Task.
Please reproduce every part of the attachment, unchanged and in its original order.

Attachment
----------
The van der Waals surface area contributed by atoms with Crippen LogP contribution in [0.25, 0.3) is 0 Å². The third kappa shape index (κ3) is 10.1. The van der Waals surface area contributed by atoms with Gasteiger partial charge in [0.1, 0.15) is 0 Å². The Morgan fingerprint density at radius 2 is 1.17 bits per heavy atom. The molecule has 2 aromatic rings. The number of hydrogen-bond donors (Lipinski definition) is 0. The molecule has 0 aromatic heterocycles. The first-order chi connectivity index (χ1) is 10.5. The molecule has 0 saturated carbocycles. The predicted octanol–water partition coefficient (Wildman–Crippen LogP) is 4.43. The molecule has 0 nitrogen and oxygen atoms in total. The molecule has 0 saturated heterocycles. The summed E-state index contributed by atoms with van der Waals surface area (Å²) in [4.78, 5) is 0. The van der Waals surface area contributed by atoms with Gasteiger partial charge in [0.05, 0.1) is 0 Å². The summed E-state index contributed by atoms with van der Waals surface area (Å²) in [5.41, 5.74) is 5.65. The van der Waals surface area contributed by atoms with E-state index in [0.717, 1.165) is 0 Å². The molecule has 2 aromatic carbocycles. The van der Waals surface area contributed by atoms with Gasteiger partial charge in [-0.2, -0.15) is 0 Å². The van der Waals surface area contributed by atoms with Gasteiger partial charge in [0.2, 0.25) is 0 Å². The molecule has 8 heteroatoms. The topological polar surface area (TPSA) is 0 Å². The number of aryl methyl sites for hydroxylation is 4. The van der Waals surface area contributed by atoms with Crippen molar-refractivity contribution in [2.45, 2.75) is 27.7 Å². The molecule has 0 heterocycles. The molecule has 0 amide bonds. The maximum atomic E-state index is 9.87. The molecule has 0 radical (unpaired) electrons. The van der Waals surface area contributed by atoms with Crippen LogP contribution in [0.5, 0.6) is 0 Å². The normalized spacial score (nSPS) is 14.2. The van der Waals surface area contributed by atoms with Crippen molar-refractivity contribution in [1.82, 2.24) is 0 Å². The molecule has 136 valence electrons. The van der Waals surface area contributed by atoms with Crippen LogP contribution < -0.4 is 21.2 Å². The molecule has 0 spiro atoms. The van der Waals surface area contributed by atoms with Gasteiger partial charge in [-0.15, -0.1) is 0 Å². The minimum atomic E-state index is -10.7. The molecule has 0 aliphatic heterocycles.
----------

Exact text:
The van der Waals surface area contributed by atoms with Crippen LogP contribution in [0.25, 0.3) is 0 Å². The third kappa shape index (κ3) is 10.1. The van der Waals surface area contributed by atoms with Gasteiger partial charge in [0.1, 0.15) is 0 Å². The Morgan fingerprint density at radius 2 is 1.17 bits per heavy atom. The molecule has 2 aromatic rings. The number of hydrogen-bond donors (Lipinski definition) is 0. The molecule has 0 aromatic heterocycles. The first-order chi connectivity index (χ1) is 10.5. The molecule has 0 saturated carbocycles. The predicted octanol–water partition coefficient (Wildman–Crippen LogP) is 4.43. The molecule has 0 nitrogen and oxygen atoms in total. The molecule has 0 saturated heterocycles. The summed E-state index contributed by atoms with van der Waals surface area (Å²) in [4.78, 5) is 0. The van der Waals surface area contributed by atoms with Gasteiger partial charge in [0.05, 0.1) is 0 Å². The summed E-state index contributed by atoms with van der Waals surface area (Å²) in [5.41, 5.74) is 5.65. The van der Waals surface area contributed by atoms with E-state index in [0.717, 1.165) is 0 Å². The molecule has 2 aromatic carbocycles. The van der Waals surface area contributed by atoms with Gasteiger partial charge in [-0.2, -0.15) is 0 Å². The van der Waals surface area contributed by atoms with Gasteiger partial charge in [0.2, 0.25) is 0 Å². The molecule has 8 heteroatoms. The topological polar surface area (TPSA) is 0 Å². The number of aryl methyl sites for hydroxylation is 4. The van der Waals surface area contributed by atoms with Crippen molar-refractivity contribution in [2.45, 2.75) is 27.7 Å². The molecule has 0 heterocycles. The molecule has 0 amide bonds. The maximum atomic E-state index is 9.87. The molecule has 0 radical (unpaired) electrons. The van der Waals surface area contributed by atoms with Crippen LogP contribution in [0.5, 0.6) is 0 Å². The normalized spacial score (nSPS) is 14.2. The van der Waals surface area contributed by atoms with Crippen molar-refractivity contribution in [1.82, 2.24) is 0 Å². The molecule has 136 valence electrons. The van der Waals surface area contributed by atoms with Crippen LogP contribution < -0.4 is 21.2 Å². The molecule has 0 spiro atoms. The van der Waals surface area contributed by atoms with Gasteiger partial charge in [-0.15, -0.1) is 0 Å². The minimum atomic E-state index is -10.7. The molecule has 0 aliphatic heterocycles.